MTI Fluid 2.0 Review
Our Analysis and Test Results
The Fluid 2.0 is a universally-sized, unisex inflatable belt PFD that becomes an over-the-head vest when deployed. This Type V PFD with Type III usage is made of 300D polyester with a high-efficiency welded bladder.
A fairly wide strap made of softer webbing helps the Fluid 2.0 be a bit more comfortable than some. The back of the inflatable pack itself is mesh, which aids in breathability as well. MTI also includes a flap behind the buckle to keep the plastic off of your skin, which we appreciate. Additionally, there's a single, open-top plastic clip to help hold down the tail of the strap, though it's not the most secure system.
This inflatable is big and bulky, making the "fanny" portion of this fanny pack long, large, and much more in the way than others we tested. We find it difficult to bend around the contours of a normal human torso and think it's even more in the way while sitting than smaller options. The pull cord is also more central on this pack, making it easier to get caught between your legs, depending on exactly where you wear it. When inflated, we're not the biggest fans of how it fits. On the one hand, it's very secure once on, while on the other, it's a bit tight around the neck with sharper bladder edges than we'd like.
Obviously, when you're out of the water, the fact that your only restriction is around your waist really ups the mobility factor for paddling. But as a fairly beefy bag that juts out a bit from your body, this uninflated belt isn't the most streamlined option to swim around in — though we don't think any PFD like this is ever going to be ideal for swimming. Much like the other inflatables we tested, the Fluid 2.0 isn't great to swim in when inflated either, as pretty much all the flotation is on your front, forcing you to do an awkward backstroke. We like how secure this big yellow balloon is once it's on, but it's really tight to pull over your head if you're in mid-panic.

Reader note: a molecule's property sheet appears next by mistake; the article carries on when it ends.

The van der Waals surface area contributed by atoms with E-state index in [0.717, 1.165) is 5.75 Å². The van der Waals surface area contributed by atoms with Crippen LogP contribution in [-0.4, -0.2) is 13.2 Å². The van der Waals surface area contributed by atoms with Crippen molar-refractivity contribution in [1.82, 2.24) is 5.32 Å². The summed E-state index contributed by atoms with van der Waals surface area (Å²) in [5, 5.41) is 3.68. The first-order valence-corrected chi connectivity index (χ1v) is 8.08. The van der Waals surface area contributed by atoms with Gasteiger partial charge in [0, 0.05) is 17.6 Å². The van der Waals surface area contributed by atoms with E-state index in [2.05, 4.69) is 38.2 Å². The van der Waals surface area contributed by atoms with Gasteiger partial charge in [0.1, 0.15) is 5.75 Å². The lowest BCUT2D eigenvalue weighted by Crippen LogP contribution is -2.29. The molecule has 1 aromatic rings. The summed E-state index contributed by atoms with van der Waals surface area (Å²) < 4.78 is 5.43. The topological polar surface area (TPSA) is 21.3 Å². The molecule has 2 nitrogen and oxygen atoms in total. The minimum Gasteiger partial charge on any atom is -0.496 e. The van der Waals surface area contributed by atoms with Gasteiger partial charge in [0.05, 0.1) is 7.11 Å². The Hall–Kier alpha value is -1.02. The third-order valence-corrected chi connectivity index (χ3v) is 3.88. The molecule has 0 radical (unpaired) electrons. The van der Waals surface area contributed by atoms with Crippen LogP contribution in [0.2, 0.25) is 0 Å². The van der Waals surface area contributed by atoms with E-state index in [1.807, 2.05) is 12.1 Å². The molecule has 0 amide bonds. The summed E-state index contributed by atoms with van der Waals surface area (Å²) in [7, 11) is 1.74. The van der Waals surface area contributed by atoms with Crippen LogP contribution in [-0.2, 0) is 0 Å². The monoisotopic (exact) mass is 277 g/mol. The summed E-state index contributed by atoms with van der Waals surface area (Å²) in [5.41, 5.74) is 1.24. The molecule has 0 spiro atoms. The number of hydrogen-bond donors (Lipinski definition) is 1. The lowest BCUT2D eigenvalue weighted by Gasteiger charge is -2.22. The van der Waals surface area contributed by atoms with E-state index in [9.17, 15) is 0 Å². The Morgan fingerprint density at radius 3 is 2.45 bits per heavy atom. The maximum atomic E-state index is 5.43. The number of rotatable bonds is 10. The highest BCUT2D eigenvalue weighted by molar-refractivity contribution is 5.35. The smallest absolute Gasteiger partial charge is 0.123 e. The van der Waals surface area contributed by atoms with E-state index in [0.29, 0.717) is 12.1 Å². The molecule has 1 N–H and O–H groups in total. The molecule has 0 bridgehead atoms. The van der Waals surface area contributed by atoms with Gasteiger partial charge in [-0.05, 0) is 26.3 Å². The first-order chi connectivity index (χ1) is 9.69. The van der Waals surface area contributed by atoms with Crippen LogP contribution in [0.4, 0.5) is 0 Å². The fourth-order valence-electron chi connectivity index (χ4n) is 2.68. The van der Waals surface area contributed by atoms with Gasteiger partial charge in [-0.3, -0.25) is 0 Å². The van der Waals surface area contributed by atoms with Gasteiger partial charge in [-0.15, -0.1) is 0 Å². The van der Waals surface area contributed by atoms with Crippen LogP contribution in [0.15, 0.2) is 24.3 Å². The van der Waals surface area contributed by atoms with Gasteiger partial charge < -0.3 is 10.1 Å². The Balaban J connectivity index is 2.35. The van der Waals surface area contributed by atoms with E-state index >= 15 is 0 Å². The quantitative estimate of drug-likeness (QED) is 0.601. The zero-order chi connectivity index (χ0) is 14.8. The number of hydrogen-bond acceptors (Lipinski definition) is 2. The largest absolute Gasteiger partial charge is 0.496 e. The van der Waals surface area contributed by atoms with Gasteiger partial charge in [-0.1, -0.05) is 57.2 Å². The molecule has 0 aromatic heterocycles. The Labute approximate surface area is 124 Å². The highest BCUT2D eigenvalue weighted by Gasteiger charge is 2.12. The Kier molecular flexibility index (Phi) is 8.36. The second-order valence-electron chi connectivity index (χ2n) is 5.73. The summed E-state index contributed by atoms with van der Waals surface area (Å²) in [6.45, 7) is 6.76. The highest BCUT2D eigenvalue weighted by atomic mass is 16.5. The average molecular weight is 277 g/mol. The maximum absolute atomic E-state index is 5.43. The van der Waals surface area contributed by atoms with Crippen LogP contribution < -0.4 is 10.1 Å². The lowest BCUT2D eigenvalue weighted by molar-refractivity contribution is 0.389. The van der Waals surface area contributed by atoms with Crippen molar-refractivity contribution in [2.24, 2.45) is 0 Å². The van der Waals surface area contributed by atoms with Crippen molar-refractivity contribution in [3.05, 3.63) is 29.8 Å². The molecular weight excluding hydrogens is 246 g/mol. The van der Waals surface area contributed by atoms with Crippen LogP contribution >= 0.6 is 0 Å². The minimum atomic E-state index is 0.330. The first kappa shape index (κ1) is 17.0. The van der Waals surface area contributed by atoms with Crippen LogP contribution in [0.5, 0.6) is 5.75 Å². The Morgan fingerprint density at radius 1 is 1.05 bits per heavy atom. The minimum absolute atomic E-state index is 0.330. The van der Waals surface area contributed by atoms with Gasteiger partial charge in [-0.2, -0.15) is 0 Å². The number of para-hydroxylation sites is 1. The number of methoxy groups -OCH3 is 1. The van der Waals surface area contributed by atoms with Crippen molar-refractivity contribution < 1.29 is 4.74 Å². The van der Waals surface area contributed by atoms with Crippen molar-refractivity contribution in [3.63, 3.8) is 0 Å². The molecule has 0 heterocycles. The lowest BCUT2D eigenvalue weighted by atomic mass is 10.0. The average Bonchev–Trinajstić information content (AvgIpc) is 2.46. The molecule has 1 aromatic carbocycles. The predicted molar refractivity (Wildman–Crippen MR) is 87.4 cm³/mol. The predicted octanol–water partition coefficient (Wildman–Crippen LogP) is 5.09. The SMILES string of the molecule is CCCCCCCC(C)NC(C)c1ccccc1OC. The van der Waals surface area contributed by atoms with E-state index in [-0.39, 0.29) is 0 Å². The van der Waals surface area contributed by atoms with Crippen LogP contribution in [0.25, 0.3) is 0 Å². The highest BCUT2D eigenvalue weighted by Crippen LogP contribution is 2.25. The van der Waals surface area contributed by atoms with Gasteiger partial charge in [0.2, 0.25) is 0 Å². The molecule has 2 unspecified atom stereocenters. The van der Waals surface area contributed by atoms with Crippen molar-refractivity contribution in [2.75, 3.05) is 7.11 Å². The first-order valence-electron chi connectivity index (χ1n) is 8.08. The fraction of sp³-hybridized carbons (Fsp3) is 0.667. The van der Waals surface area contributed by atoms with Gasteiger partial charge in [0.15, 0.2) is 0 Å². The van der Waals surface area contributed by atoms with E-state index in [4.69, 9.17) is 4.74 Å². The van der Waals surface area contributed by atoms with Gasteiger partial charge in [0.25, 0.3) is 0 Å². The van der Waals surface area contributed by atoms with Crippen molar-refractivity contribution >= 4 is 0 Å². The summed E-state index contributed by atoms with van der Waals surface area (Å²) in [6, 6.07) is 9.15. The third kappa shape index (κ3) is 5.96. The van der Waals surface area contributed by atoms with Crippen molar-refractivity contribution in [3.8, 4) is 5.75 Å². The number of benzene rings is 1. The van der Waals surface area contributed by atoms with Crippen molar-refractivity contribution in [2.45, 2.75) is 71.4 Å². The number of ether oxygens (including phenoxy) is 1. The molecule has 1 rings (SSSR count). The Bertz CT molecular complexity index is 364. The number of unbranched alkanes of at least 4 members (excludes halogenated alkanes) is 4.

In terms of inflatability, the Fluid blows up pretty quickly when you pull the tab, practically exploding out of its case for you to use. It has repacking instructions printed directly on the bladder, but we found this to be one of the most challenging ones to deflate and repack. You also have to thread the pull tab through a small hole in the bottom of the pack.
Just like all inflatable belt PFDs, there are some overall restrictions for using them properly. First, you need to be an expert swimmer, as this piece of gear takes some thought and practice that a standard life jacket doesn't require. And second, to make it legal, you have to be wearing it on your front. With the overall size of this belt, it's not the most comfortable for sit-down paddling and is best used for SUP adventures.
The Fluid 2.0 also is rearmed with a specific type of 24g CO2 canister. This size is more challenging to find and more expensive than the standard 16g CO2 canister most other inflatables we tested take. A full canister loaded into this belt also tip the scales at 20 ounces. That's heavier than some of the full vest PFDs we tested, and it is much more noticeable worn around the waist than we prefer. It does have a handy indicator window to see if it's ready for use or not as well as a small zippered pocket, several webbing loops to clip your keys, etc., and a plastic emergency whistle.
Our favorite feature of this belt is the reusable green indicator that shows if the PFD is armed or not. When armed, it's green, and when not, it's red. Hard to get that wrong, which is great. Some other inflatable belts we tested only turn green when you insert a little plastic green tab into them — which both costs more to replace and "disappears" into the water when you pull the tab to inflate them.
Constructed of non-ripstop 300D polyester, 3D polyester mesh, and a high-efficiency welded bladder, the Fluid is about on par with the durability of other models we tested. We noticed some of the seams got a bit sloppy with ends starting to poke out during our several months of testing. We didn't have any real issues with its durability but wonder if those loose ends may become a bigger problem down the road. What we think is the most imminent threat, though, is that the whistle clips to the belt and isn't tethered at all, making it pretty easy to lose.
The MTI Fluid is one of the most expensive PFDs of any type that we tested. Though it's reliable and reasonably comfortable, we think there are better options out there that also cost less.
This inflatable belt is among the bulkiest, most expensive options we tested, and we think it's a bit of overkill for what it is. Though it certainly does what it's advertised to do, it's far from our favorite option for a day out on the water.
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